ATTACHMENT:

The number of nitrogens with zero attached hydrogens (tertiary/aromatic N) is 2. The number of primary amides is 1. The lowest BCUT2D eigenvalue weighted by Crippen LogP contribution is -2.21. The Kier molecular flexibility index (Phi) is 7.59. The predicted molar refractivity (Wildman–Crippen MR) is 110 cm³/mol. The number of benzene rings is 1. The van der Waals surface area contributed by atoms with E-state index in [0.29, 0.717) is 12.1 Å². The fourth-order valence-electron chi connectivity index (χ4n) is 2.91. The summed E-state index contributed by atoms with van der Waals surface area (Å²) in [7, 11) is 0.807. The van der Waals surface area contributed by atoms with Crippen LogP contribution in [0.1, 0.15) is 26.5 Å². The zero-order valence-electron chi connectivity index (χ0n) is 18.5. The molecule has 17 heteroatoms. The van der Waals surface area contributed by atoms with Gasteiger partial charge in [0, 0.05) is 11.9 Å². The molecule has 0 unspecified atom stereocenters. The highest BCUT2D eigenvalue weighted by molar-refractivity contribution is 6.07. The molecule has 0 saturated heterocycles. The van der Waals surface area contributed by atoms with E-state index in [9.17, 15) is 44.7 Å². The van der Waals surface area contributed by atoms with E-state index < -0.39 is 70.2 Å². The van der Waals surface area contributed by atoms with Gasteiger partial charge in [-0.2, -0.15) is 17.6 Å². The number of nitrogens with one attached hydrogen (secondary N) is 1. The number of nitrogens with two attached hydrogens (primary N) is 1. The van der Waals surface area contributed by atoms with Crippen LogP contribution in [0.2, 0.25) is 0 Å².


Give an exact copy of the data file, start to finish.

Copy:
The number of nitrogens with zero attached hydrogens (tertiary/aromatic N) is 2. The number of primary amides is 1. The lowest BCUT2D eigenvalue weighted by Crippen LogP contribution is -2.21. The Kier molecular flexibility index (Phi) is 7.59. The predicted molar refractivity (Wildman–Crippen MR) is 110 cm³/mol. The number of benzene rings is 1. The van der Waals surface area contributed by atoms with E-state index in [0.29, 0.717) is 12.1 Å². The fourth-order valence-electron chi connectivity index (χ4n) is 2.91. The summed E-state index contributed by atoms with van der Waals surface area (Å²) in [7, 11) is 0.807. The van der Waals surface area contributed by atoms with Crippen LogP contribution in [0.1, 0.15) is 26.5 Å². The zero-order valence-electron chi connectivity index (χ0n) is 18.5. The molecule has 17 heteroatoms. The van der Waals surface area contributed by atoms with Gasteiger partial charge in [0, 0.05) is 11.9 Å². The molecule has 0 unspecified atom stereocenters. The highest BCUT2D eigenvalue weighted by molar-refractivity contribution is 6.07. The molecule has 0 saturated heterocycles. The van der Waals surface area contributed by atoms with E-state index in [9.17, 15) is 44.7 Å². The van der Waals surface area contributed by atoms with E-state index < -0.39 is 70.2 Å². The van der Waals surface area contributed by atoms with Gasteiger partial charge in [-0.2, -0.15) is 17.6 Å². The number of nitrogens with one attached hydrogen (secondary N) is 1. The number of nitrogens with two attached hydrogens (primary N) is 1. The van der Waals surface area contributed by atoms with Crippen LogP contribution in [0.2, 0.25) is 0 Å².